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The Relevance of Aristotle’s Poetics to the World Today

The Relevance of Aristotle’s Poetics to the World Today

The Canadian novelist Michael Ondaatje, in his last novel titled In the Skin of a Lion, wrote that “the first sentence of every novel should be: Trust me, this will take time but there is order here, very faint, very human” (Ondaatje 223). Ondaatje noted that what makes a novel a novel is order or, as that order is sometimes referred to today, plot and structure. It is that structure that we, as both the audience and the artist, rely on to understand and appreciate a work of art. But, even though Ondaatje noticed the order necessary, he did not do what has been done before–offer an explanation, or rather, a definition of that order. Over two-thousand years before Ondaatje wrote that line, Aristotle, in his Poetics, did attempt to define the order necessary for a work of art, whether it be literary, visual, or performance-based, to be successful. But we, as modern critics and artists, must ask, can a theory proposed so many years ago still be worthy or interpretation and study today? Even a quick look at the literature and the theater produced in the last couple of centuries would reveal the public’s answer: Much of the great art of the world is great because of its reliance on and adherence to Aristotle’s theories and definitions as well as a confidence in the new suppositions that have arisen out of Aristotle’s words.

Before one can apply the theories of Aristotle to the world today, a brief presentation of a few of the most notable of those theories must be examined. The first of these theories is now referred to as Aristotle’s Unities; although, only one of the three unities can be directly attributed to the words of Aristotle. In book …

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…wise, the longest running Broadway play of all time, Cats, certainly cannot be classified as the universal and clearly neglects the three unities. Finally, most literature scholars would agree that James Joyce’s Ulysses is a classic in literature, but, as it created its own style of literature, does not conform to any of Aristotle’s principals. It is clear though, with an influence in so many works of art, both past and contemporary, that, while maybe not a necessity, Aristotle’s theories certainly are worthy of a careful study.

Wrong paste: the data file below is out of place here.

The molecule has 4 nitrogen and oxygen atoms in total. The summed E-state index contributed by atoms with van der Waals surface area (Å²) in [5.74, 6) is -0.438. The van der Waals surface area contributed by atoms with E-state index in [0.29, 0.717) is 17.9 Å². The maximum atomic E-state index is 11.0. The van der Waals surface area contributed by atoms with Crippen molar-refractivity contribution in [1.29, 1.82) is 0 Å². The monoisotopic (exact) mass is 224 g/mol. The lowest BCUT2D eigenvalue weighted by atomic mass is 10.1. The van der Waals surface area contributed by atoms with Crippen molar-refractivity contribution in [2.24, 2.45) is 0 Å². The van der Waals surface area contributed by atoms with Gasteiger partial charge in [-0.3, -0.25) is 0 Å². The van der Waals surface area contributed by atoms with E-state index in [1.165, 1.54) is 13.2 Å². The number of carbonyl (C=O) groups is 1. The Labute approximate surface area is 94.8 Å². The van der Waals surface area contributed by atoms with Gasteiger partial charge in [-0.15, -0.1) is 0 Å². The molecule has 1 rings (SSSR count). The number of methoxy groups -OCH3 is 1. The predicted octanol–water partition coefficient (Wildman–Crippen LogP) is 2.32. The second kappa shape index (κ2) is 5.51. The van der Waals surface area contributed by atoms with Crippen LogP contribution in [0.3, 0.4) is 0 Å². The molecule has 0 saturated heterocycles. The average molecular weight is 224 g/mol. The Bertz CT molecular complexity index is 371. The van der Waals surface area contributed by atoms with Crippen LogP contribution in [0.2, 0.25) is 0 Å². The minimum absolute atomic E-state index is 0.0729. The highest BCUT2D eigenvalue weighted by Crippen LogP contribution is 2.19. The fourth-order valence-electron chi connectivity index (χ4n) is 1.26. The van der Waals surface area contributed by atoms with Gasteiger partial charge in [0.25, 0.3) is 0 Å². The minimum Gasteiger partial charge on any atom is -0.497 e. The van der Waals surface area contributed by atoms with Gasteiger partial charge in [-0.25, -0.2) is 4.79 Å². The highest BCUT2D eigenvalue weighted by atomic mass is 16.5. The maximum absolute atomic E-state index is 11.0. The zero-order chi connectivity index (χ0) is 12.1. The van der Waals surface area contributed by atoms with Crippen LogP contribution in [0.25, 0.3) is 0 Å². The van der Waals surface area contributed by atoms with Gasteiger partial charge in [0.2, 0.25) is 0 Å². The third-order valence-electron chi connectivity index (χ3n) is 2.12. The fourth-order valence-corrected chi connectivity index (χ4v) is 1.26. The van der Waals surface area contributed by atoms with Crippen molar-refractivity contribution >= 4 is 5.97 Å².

Works Cited

Aristotle. “Poetics.” Dramatic Theory and Criticism. Ed. Bernard F. Dukore. Fort Worth: Harcourt, 1974. 31-55.

Harmon, William, and C. Hugh Holman. A Handbook to Literature. 8th ed. Upper Saddle River, NJ: Prentice Hall, 1999.

Ondaatje, Michael. In the Skin of a Lion. Chicago: Penguin Publishers, 1987

Much Ado About Nothing Essay: Effective Use of the Foil

Effective Use of the Foil in Much Ado About Nothing

In The Marriage of Heaven and Hell, the famous British poet William Blake wrote that “without contraries there is no progression – Attraction and repulsion, reason and imagination, and love and hate are all necessary for human existence” (Blake 122). As Blake noted, the world is full of opposites. But, more importantly, these opposites allow the people of the world to see themselves and their thoughts more clearly. For, as Blake asserts, without attraction, one cannot understand repulsion, and without imagination, one cannot understand reason. In Much Ado About Nothing (MAAN), William Shakespeare uses this idea of the power of opposites to show the differences in two types of love. Using the relationship, language, and actions of Hero and Claudio as a foil against those of Beatrice and Benedick, Shakespeare has painted a world in which the ideas of courtly love only serve to illuminate those of true love.

In an essay on Chaucer’s Canterbury Tales, William Kittredge defined the idea of courtly love that is illustrated in MAAN. Kittredge said that courtly love must involve a love that is extremely idealized and superficial, with the vassal or servant-like suitor, who is often a valiant knight, devoting himself completely to an ideal woman who is often the daughter of a powerful man (Kittredge 528-529). When this definition is applied to the relationship between Hero and Claudio in MAAN, one is able to recognize a perfect match. For example, Claudio, a young lord of Florence, is a valiant soldier as is shown in the first scene of the play with the comments made by the Messenger: “[Claudio] hath borne himself beyond the promise of his age, doing …

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…hat is truly Much Ado About Nothing, becomes a commentary on the idea of love. True love becomes illuminated through its reflection in its own foil – the ideals of courtly love. The true relationship of Beatrice and Benedick compared to the relationship of Claudio and Hero, gives the reader not only a better understanding of the power of the literary foil, but also a foil into which that reader can reflect and better understand himself.

Works Cited

“Blake, William.” The Columbia Dictionary of Quotations. CD-ROM. New York: Columbia UP, 1998.

Kittredge, George. “The Marriage Group.” The Canterbury Tales: A Norton Critical Edition. Ed. V.A. Kolve.

New York: W.W. Norton

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